No. I believe it would be "Tha an t-uisge-beatha sa muga".
"In the..." is mostly done by 'san' except for our old friends b, m, p, c and g, when it is 'sa' or before sl, sn, sr, sa, se, si, so, and su when it is "san t-". The plural is sna or sna h-
So: ann an/am = in a san/sa/san t- = in the
I'm sure they'll cover this later but see here: https://learngaelic.net/lg-beginners/jslessons/index.jsp?lesson=7#screen_1
Definite articles are another, and complex, kettle of fish, and depend on case and gender. See https://learngaelic.scot/beginners/beagairbheag/grammar/article/index.jsp for a brief intro and https://gaelicgrammar.org/~gaelic/mediawiki/index.php/Articles for an eye-glazingly detailed description.
Off the top of my head, I think it might be "anns a' mhuga" but please don't take my word for it.
It was normal to put whisky in a mug or cup - with the tea - if you did not want people to see you drinking. There used to be a big problem with alcoholism in Gaelic-speaking areas. Whilst this was socially acceptable for men, it wasn't for women, so a lot of tea was fortified.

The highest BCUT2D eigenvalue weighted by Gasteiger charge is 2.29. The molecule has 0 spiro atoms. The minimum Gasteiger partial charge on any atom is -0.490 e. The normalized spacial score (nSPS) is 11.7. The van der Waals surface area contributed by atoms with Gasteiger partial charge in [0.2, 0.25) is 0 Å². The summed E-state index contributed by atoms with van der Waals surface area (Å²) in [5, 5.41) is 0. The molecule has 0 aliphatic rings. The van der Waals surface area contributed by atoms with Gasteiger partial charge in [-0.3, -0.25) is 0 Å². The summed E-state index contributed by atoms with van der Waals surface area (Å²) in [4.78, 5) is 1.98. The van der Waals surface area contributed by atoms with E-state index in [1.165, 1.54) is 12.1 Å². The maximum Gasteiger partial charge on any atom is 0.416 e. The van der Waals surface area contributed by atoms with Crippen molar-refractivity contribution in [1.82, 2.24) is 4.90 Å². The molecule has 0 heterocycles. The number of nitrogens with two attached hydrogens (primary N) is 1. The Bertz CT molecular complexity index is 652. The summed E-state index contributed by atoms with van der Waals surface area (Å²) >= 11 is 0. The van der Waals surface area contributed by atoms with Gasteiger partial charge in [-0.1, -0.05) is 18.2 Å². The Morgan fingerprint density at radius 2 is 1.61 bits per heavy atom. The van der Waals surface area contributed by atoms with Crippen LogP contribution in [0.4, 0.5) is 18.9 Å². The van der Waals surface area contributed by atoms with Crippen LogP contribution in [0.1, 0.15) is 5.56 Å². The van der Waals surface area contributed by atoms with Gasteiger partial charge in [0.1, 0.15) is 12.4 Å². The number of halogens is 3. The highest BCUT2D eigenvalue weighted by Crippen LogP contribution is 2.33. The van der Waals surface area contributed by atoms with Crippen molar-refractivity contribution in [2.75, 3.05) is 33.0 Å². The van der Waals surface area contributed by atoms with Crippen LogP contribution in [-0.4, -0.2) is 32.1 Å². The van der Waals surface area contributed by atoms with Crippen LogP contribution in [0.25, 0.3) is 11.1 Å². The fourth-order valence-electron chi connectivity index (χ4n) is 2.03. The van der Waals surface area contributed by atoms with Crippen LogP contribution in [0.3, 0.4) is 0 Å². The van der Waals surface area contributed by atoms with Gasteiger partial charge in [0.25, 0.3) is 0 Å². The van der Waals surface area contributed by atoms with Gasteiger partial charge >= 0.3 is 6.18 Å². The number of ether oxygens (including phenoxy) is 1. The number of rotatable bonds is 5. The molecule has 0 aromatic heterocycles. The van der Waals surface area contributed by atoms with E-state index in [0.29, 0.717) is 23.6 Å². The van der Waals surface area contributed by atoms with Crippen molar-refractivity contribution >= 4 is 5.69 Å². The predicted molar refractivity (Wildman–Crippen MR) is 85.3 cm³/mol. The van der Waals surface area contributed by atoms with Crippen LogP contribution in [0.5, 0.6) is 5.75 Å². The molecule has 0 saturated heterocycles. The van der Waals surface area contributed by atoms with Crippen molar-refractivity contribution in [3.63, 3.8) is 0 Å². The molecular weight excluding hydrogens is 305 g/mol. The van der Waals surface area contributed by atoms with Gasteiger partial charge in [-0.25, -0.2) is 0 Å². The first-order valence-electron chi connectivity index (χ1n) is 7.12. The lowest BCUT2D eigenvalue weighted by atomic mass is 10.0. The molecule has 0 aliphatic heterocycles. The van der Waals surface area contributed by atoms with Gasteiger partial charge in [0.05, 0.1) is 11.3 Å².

They prefer to get you used to things in easy examples before they explain but I assume you want to know when it is an t-, as well as why.
The fully story has several bits, so here is the simplified version that only applies to the material covered so far in the course. (For anyone who does know more Gaelic, I am only covering the situation where it comes before a vowel, and only covering the nominative and accusative.)
You have met two versions of the article:
- the an that never causes lenition, used with masculine singular nouns
- the an that causes lenition if it can and then changes to a', used with feminine singular nouns
Well, the first of these adds a t before a vowel
- an t-uisge-beatha the water-of-life (masculine)
- an abhainn the river (feminine)
The historical explanation is that the t was part of this form of the article in the first place, and was simply dropped before a consonant, in exactly the same way that English a/an was originally an and the n was dropped before a consonant. Why we write it an t- instead of *ant is beyond me. More modern teaching, including Duolingo, counts it as part of the article, regardless of how it is written, whereas older books tend to treat it as a t that is added onto the noun for no obvious reason. D